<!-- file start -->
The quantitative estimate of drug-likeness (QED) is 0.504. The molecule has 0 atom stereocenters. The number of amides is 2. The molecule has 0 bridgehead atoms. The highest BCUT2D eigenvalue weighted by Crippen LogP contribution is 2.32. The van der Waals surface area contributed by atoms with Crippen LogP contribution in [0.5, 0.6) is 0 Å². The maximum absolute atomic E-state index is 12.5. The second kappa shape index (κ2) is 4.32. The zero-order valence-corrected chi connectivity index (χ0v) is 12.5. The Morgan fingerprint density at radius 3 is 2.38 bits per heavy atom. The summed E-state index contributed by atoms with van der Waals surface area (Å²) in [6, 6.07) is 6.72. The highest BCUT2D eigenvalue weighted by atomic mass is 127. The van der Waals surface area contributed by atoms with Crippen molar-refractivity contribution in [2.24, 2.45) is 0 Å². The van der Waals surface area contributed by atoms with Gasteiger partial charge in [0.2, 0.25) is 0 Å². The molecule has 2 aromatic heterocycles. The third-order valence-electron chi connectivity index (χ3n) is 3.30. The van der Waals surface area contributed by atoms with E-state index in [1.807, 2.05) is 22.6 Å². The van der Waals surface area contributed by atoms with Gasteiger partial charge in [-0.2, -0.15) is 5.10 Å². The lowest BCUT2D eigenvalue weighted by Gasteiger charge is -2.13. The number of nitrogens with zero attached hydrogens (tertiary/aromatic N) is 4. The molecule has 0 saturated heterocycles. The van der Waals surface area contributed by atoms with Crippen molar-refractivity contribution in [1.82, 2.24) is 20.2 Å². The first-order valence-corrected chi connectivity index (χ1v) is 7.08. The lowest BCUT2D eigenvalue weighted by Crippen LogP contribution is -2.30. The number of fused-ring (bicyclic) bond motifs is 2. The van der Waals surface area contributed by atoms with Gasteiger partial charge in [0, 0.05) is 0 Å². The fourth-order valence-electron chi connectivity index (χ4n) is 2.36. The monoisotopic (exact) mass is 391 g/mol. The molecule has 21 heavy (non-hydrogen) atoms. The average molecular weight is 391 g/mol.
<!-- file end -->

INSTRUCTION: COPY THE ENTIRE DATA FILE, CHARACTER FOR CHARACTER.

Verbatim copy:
The quantitative estimate of drug-likeness (QED) is 0.504. The molecule has 0 atom stereocenters. The number of amides is 2. The molecule has 0 bridgehead atoms. The highest BCUT2D eigenvalue weighted by Crippen LogP contribution is 2.32. The van der Waals surface area contributed by atoms with Crippen LogP contribution in [0.5, 0.6) is 0 Å². The maximum absolute atomic E-state index is 12.5. The second kappa shape index (κ2) is 4.32. The zero-order valence-corrected chi connectivity index (χ0v) is 12.5. The Morgan fingerprint density at radius 3 is 2.38 bits per heavy atom. The summed E-state index contributed by atoms with van der Waals surface area (Å²) in [6, 6.07) is 6.72. The highest BCUT2D eigenvalue weighted by atomic mass is 127. The van der Waals surface area contributed by atoms with Crippen molar-refractivity contribution in [2.24, 2.45) is 0 Å². The van der Waals surface area contributed by atoms with Gasteiger partial charge in [0.2, 0.25) is 0 Å². The molecule has 2 aromatic heterocycles. The third-order valence-electron chi connectivity index (χ3n) is 3.30. The van der Waals surface area contributed by atoms with E-state index in [1.807, 2.05) is 22.6 Å². The van der Waals surface area contributed by atoms with Gasteiger partial charge in [-0.2, -0.15) is 5.10 Å². The lowest BCUT2D eigenvalue weighted by Gasteiger charge is -2.13. The number of nitrogens with zero attached hydrogens (tertiary/aromatic N) is 4. The molecule has 0 saturated heterocycles. The van der Waals surface area contributed by atoms with Crippen molar-refractivity contribution in [1.82, 2.24) is 20.2 Å². The first-order valence-corrected chi connectivity index (χ1v) is 7.08. The lowest BCUT2D eigenvalue weighted by Crippen LogP contribution is -2.30. The number of fused-ring (bicyclic) bond motifs is 2. The van der Waals surface area contributed by atoms with Gasteiger partial charge in [0, 0.05) is 0 Å². The fourth-order valence-electron chi connectivity index (χ4n) is 2.36. The monoisotopic (exact) mass is 391 g/mol. The molecule has 21 heavy (non-hydrogen) atoms. The average molecular weight is 391 g/mol.